Restaurants offer a special "value" menu in this period. Basically, they serve cheaper stuff. Servers brace themselves for a lot of work and low tips. Volume goes up, margins go down.
A lot of people are excited about restaurant week. Yet even if they eat at a nice restaurant, they aren't eating the food that makes that restaurant's reputation.
A lot of people who like to eat good food stay home during restaurant week, if only because their favorite haunts fill up with dilettantes.
My experience of restaurant week: Mangalitsa (aka luxury pork) sales crash during this period.
It reminds me of one person's comment on twitter, "Who wants some Mangalitsa Pork? The most rare/expensive pork money can buy. People hate ballers these days."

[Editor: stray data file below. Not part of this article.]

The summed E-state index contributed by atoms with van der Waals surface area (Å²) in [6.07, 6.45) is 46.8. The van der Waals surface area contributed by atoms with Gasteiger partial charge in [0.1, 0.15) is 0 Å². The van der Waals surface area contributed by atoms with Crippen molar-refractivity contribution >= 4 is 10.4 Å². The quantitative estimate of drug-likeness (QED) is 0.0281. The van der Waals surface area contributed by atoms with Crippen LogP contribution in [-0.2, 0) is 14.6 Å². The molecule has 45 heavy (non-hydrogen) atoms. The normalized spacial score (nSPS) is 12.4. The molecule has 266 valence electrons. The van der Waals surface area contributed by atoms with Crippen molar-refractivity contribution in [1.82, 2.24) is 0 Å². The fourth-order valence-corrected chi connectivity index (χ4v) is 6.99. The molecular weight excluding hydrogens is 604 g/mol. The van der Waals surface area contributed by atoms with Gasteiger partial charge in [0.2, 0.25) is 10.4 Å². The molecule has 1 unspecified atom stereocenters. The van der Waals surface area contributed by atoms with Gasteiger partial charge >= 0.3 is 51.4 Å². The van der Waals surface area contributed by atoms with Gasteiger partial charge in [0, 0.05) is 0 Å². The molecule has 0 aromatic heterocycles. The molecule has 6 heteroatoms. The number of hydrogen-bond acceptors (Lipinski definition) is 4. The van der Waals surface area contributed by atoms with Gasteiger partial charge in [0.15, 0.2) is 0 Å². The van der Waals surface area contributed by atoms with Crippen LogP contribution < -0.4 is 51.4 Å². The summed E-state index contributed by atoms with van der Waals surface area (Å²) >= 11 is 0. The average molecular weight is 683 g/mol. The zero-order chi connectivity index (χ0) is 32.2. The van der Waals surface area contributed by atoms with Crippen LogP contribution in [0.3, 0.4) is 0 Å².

When I see Mangalitsa pork popping up in spoofs about pretentious restaurants, I cringe:
How does it work? Exactly 19 lucky souls (chosen at random from the membership rolls of Match.com and the New York City Municipal Credit Union) gather on the corner of Keelhaul Terrace and St. Flocellus Street in the Rottenwood section of Brooklyn exactly 19 minutes after sundown every evening (a security force of pensioned-off Guardian Angels enforces the temporal parameters), mill around aimlessly until the unmistakable rat-a-tat-tat of a driveby gang shooting is heard from two streets over, and then line up in ascending order of height along the curb while Blutwurst and his team race by on their vintage Schwinn Couriers and toss exquisitely crafted morsels (Mangalitsa pork-fat shooters, rattlesnake-and-cannabis hand rolls, rabbit tartare with catfish-liver crostini, and the like) — though never quite enough of them to go around —into the air above their heads. Hilarity ensues.